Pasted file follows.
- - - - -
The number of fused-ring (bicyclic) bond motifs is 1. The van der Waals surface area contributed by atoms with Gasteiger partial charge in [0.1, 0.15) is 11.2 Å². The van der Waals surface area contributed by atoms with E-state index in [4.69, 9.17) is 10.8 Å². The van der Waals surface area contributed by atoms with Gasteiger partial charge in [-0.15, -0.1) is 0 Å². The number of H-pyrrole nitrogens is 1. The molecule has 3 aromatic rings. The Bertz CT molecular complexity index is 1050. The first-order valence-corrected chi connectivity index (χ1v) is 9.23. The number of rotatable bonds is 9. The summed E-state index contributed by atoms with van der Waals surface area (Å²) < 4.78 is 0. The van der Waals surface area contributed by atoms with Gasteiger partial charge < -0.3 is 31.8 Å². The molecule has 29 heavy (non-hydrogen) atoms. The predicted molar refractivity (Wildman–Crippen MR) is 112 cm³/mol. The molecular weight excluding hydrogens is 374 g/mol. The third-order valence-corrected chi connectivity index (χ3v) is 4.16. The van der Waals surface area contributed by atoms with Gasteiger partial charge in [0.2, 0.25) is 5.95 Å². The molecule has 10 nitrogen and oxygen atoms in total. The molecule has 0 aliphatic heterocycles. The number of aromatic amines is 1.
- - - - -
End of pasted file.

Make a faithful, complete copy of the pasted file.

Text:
The number of fused-ring (bicyclic) bond motifs is 1. The van der Waals surface area contributed by atoms with Gasteiger partial charge in [0.1, 0.15) is 11.2 Å². The van der Waals surface area contributed by atoms with E-state index in [4.69, 9.17) is 10.8 Å². The van der Waals surface area contributed by atoms with Gasteiger partial charge in [-0.15, -0.1) is 0 Å². The number of H-pyrrole nitrogens is 1. The molecule has 3 aromatic rings. The Bertz CT molecular complexity index is 1050. The first-order valence-corrected chi connectivity index (χ1v) is 9.23. The number of rotatable bonds is 9. The summed E-state index contributed by atoms with van der Waals surface area (Å²) < 4.78 is 0. The van der Waals surface area contributed by atoms with Gasteiger partial charge < -0.3 is 31.8 Å². The molecule has 29 heavy (non-hydrogen) atoms. The predicted molar refractivity (Wildman–Crippen MR) is 112 cm³/mol. The molecular weight excluding hydrogens is 374 g/mol. The third-order valence-corrected chi connectivity index (χ3v) is 4.16. The van der Waals surface area contributed by atoms with Gasteiger partial charge in [0.2, 0.25) is 5.95 Å². The molecule has 10 nitrogen and oxygen atoms in total. The molecule has 0 aliphatic heterocycles. The number of aromatic amines is 1.